Forest Fire Direction: Eustress Me Out


Do you think stress is stressing you?

Stress is often called a negative experience. However, stress can actually have a positive effect. Positive stress is called "eustress" while negative stress is called "distress". Taken to the extreme, one or the other of these stressors can affect the human body.

Example: I am a mother without biological children. I love children and children love me. Teaching children has become my vocation and service. Seeing a child perform a task or make a connection in his brain provides great joy. Unfortunately, there was a period during which my cup melted and emptied the bottom at the same time. I found my distress replaced by distress. What gave me joy started to make me sick. In order to provide the best experience to my students, I have slowly lost the passion of teaching others and taking care of myself.

I am not an expert in stress. My goal with this blog is to plant a seed on how we talk about stress – that not all stress is good or bad, but there are two kinds of stress. I want readers to examine their situation and find ways to balance stress in their lives.



Stress (Leader in the forest fire departmentp. 47)

Representing a significant risk to safety and operational efficiency, stress can lead to reactions such as a tunnel vision or confusion that dramatically degrades situational awareness – within ourselves and within our staff.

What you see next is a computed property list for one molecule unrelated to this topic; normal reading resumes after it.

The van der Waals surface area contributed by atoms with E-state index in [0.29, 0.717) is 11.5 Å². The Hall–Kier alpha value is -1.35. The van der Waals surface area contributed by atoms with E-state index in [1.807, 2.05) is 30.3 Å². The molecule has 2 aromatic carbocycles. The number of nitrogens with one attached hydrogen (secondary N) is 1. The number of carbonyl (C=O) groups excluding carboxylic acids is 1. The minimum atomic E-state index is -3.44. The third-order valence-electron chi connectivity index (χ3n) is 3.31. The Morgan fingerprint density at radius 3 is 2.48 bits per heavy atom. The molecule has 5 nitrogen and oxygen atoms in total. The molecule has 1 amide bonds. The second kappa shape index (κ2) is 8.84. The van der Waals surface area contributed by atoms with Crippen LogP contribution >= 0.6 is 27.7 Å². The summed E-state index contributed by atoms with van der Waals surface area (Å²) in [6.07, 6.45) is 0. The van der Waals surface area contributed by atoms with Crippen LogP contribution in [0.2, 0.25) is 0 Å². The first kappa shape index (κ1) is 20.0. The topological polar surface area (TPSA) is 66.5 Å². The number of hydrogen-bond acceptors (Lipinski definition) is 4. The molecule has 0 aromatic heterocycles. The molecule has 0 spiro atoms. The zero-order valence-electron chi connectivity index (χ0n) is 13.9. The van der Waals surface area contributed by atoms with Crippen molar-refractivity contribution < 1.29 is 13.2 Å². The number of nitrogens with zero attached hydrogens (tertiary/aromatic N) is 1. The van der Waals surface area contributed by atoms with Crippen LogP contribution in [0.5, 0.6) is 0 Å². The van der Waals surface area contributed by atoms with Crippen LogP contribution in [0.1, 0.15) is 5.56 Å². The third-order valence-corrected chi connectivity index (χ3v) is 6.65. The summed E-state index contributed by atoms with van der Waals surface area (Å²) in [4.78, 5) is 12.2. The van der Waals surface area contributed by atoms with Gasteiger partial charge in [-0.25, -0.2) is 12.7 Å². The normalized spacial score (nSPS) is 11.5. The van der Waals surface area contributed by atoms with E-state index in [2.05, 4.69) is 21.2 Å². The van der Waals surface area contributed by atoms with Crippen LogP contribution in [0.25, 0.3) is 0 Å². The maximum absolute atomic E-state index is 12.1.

• To mitigate this risk, leaders act to mitigate the effects of stress by:
  • Understand our own reactions to stress – the triggers that trigger them, the symptoms, the mitigation measures to put in place to reduce them.
  • Monitor and prevent the accumulation of stress in their teams – openly discuss the causes of stress and possible mitigation measures.
  • Encourage team members to monitor each other by monitoring the stress reactions of others.

Leadership challenge in forest fires – Fucking a little further

  • In her TED video "How to Stress Your Friend," Kelly McGonigal explains how much the belief that stress can be as harmful to you as stress itself. McGonigal presents research on the subject and some ways to change your perception of stress to make you healthier.
  • Read the book by Kelly McGonigal The consequences of stress: why stress is good for you and how to do it right.
  • More information on stress research is available on the TED blog.

About the author: Pam McDonald is Editor-in-Chief for BLM Wildland Fire Training and Workforce Development and a member of the NWCG Leadership Subcommittee. The expressions are those of the author.